For some reason I get a TANK/NWOBHM feeling when I listen to your metal, as well as a Hellhammer/Celtic Frost feeling. What are the main influences for Bones?
-Just playing shit that is interesting to us is what influences us the most. We’re older. “Seasoned”, we like to say. But we’ve been listening to music for so many years/decades that we just have a natural feel for what things should sound like. If I’m the one writing a particular song, Chris’s guitar tone or Joe’s drumming style will influence the riff. I’ll try to write to that. We’re all into different kinds of metal, and Rock & Roll. We’re at a point that we’re not trying to prove anything. We’re not the fastest, heaviest, doomiest, goriest or whatever. Congratulations, you’re the goriest! We just let whatever we like work its way into the mix whether it’s: , punk, good ol’ fashioned Rock & Roll, whatever.
Looking at the cover brought back memories of buying that first Bolt Thrower album “In Battle There Is No Law” back in the 80s. Was there a deliberate point in having a BW cover as opposed to a really colourful one?
-I think the point was to have a simple and to the point cover. But we didn’t get super involved in the details of the artwork. We’re “musicians”, not artists. XNA Casperson is a friend of mine. She’s a local artist who does great work. I always thought she got a raw deal because of the fact that she’s a woman in the “man’s world” of metal. She did our logo, and we thought it was incredible. We offered her the cover if she was interested. She said that she would like to collaborate with Matt Putrid, another killer local artist. Well, it doesn’t take a genius to realize that having 2 great talents working on your side and collaborating creatively can only produce some killer results! We had them over to our rehearsal room, got them drunk and stoned, gave them a cd with some tracks on it, scribbled down a few lyrics so they would get the vibe, and had them go for it. There was very little direction from our end of it. What they came up with is exactly what we wanted. But, it’s interesting you brought up the old Silent Scream version of IBTINL. That’s a killer cover! Never made the connection, it’s in the same vibe.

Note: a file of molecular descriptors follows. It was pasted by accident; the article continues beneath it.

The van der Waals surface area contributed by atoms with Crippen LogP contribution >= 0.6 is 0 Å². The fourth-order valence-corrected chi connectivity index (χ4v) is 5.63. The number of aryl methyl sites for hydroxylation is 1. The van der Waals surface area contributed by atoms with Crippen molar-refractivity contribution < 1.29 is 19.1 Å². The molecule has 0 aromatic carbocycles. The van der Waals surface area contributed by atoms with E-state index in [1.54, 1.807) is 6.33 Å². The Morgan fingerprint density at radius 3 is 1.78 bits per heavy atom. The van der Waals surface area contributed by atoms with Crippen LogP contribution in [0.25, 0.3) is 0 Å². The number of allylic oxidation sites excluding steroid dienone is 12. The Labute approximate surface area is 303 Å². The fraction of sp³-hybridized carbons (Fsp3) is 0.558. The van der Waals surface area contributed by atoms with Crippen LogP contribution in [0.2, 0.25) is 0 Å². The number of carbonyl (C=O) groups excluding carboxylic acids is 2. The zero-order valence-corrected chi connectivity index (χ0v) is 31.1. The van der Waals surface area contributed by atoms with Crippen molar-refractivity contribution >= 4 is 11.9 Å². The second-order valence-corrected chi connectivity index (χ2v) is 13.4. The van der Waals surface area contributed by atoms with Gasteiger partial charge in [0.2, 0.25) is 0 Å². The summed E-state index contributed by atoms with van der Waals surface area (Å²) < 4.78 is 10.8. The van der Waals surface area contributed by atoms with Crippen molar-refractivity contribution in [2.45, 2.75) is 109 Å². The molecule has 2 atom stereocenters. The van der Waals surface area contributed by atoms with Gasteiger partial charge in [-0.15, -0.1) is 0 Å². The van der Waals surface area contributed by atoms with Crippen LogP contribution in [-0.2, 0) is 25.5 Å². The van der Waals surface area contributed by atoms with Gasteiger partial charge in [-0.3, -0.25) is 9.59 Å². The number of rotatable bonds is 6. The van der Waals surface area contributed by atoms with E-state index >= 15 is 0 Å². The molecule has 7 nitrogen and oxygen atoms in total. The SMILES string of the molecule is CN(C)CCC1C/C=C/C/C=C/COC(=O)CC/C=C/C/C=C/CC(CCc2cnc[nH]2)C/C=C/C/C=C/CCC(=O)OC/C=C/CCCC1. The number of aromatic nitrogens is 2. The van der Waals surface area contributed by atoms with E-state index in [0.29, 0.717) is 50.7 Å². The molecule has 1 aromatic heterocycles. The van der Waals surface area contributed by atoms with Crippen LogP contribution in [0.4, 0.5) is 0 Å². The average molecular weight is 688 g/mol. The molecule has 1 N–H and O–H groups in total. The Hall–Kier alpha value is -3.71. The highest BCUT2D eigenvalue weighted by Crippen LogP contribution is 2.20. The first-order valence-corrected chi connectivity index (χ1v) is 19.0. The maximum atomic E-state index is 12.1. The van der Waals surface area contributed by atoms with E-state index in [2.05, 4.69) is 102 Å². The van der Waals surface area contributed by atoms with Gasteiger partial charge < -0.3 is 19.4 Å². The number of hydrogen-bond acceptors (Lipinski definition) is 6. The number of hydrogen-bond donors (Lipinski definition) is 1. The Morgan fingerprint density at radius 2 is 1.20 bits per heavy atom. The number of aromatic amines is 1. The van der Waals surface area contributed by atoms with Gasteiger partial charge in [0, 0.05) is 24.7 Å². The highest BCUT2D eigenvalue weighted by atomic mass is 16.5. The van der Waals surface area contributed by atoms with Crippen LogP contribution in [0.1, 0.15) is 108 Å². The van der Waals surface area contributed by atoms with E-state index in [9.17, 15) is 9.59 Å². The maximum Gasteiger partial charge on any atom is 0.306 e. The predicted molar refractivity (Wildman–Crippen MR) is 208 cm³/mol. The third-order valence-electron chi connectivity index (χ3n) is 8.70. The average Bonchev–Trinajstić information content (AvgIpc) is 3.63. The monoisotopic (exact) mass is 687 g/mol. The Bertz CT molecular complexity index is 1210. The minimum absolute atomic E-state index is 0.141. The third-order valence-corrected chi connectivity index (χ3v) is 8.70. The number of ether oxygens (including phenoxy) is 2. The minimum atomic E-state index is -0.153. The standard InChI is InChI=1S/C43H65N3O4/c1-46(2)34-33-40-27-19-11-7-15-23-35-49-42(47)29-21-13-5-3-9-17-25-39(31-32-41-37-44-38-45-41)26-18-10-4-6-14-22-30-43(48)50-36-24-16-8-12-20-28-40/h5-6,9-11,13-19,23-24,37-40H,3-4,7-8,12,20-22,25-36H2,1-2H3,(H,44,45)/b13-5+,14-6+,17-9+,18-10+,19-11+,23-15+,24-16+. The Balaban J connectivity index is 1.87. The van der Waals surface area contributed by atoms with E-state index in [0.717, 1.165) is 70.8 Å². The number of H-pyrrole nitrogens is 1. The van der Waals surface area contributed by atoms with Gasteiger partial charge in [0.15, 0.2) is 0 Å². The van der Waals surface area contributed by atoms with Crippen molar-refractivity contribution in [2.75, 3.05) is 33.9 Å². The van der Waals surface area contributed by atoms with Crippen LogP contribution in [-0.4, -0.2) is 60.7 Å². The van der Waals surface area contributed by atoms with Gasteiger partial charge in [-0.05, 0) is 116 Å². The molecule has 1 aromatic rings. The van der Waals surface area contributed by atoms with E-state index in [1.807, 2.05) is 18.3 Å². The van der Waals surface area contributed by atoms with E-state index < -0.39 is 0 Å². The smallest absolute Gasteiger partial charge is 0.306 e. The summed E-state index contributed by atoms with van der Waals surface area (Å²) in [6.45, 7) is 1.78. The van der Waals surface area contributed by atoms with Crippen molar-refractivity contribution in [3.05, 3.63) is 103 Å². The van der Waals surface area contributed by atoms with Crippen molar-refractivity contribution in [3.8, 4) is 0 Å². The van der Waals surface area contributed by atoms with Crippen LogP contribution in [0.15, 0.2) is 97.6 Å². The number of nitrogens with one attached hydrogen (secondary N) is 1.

Do you think it helps in building a reputation that you have history in other Chicago bands or are the times we live in so fickle that you have to build a reputation from scratch with each new band because people forget about your previous ones?
-Well, people are fickle. Most people don’t give a shit about your past. “What have you done for me lately?”, and all that shit. And usually, the people that do remember your past remember it because they had a problem with it! But whatever. In a perfect world, we’d like to be judged on our present. Fuck our past. We made a point not to shop for a large label, not to try to parlay our past experience into a marketing strategy. We didn’t want a sticker on the front of the cd that said, “featuring former members of: blah, blah, blah..”. We all came from somewhere. It’s in our past. It’s our individual history. Nothing can change it, and we’re not ashamed of anything. But right now, this is Bones. This is who we are. This is happening NOW.
Is there a point to having stage names in 2011?
-Sure. The point is having a slight barrier between the fantasy and the reality of music and the band. Metal is pretty much all fantasyland from where I sit. If you want reality head over to cnn.com. We’ve had these names forever, and we just keep using them.
When entering the studio to record the album, did you have a clear vision of what you wanted to accomplish or did that fall into place later?